Journal by DesScorp

I rarely go there, but on two occasions now, I've gone to TNR.com following a story link, and an attempted AntiVirus 2008 infection begins. Lucky me that I use a Mac this time of day.

National Review doesn't have this problem.

User Journal

Journal: I think they're trying to kill Slashdot. 12

Journal by Just Some Guy

I seriously believe that someone is trying to sabotage Slashdot by making it decreasingly pleasant.

Exhibit A: the new-and-busted discussion system. I actually like it more than the old way for reading comments, but for writing comments it's almost maliciously bad. The new system's preview button is much slower than the old way, and the mandatory waiting time between posting comments is a lot longer than it used to be. The net result is that whenever you're eventually allowed to click the "Submit" button, if your comment doesn't go through immediately, you're stuck staring at a pink error message until the countdown is finished. The only thing keeping this tolerable is that you can middle-click on "Reply to This" to open the old-style comment form in a new window, but I don't know if this workaround is going to be left in place long-term.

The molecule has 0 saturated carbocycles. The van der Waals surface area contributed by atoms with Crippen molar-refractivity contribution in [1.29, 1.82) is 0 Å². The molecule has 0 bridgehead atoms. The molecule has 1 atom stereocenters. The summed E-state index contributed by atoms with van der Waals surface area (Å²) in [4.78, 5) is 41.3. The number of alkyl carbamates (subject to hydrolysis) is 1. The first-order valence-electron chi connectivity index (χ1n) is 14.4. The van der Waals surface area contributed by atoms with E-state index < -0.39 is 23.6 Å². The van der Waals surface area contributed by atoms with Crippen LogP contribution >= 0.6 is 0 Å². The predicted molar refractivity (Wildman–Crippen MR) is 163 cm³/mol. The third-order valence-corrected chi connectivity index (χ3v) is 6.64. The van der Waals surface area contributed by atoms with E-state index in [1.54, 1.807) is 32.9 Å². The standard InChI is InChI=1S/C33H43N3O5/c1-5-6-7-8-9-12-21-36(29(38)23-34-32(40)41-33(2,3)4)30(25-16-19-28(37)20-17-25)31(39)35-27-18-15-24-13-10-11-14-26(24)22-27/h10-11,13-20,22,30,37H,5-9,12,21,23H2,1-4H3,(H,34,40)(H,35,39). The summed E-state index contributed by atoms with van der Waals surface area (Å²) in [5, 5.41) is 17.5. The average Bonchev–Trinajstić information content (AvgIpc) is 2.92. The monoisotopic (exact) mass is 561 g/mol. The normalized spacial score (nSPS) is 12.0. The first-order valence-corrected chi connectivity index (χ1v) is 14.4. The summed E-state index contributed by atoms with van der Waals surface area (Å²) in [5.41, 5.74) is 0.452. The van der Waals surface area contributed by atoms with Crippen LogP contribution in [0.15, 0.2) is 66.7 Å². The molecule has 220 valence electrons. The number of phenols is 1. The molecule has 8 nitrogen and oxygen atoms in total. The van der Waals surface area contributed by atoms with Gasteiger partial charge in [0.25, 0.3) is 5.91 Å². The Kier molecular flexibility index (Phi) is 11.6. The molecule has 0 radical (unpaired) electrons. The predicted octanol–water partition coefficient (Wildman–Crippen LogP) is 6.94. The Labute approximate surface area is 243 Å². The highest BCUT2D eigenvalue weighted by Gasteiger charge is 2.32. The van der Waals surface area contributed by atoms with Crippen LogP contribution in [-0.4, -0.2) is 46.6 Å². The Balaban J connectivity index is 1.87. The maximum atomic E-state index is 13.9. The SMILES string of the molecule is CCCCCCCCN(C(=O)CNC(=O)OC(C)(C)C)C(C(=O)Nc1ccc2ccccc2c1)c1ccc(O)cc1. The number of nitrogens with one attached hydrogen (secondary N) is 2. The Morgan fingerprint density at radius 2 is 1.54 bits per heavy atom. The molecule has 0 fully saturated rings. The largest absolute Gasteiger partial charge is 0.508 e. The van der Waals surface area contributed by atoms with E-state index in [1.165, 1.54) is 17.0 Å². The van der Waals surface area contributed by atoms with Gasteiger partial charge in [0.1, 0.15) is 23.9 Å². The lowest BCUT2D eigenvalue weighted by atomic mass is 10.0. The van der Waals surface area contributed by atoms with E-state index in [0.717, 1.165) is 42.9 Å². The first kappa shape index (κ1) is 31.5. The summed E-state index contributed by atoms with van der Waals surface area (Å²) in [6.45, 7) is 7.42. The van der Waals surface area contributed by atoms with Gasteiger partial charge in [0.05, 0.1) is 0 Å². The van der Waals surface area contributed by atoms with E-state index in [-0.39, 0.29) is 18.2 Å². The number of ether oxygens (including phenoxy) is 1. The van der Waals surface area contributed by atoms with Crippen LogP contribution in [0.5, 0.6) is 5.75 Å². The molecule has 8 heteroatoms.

Exhibit B: Idle. This is truly the worst interface I've ever seen on Slashdot, from the painful color scheme to the tiny fonts to the difference between the markup used in comments between Idle and the rest of Slashdot. For example, the <quote> tags are treated like <p> in Idle, so there's no visible difference between text you're quoting and your own words. I don't even mind the content so much because it can be an amusing diversion, but wow, the implementation is just terrible.

No, I contend that the new changes are deliberately designed to drive away readership. I don't think that the Slashdot admins are incompetent, so I'm convinced that this is on purpose.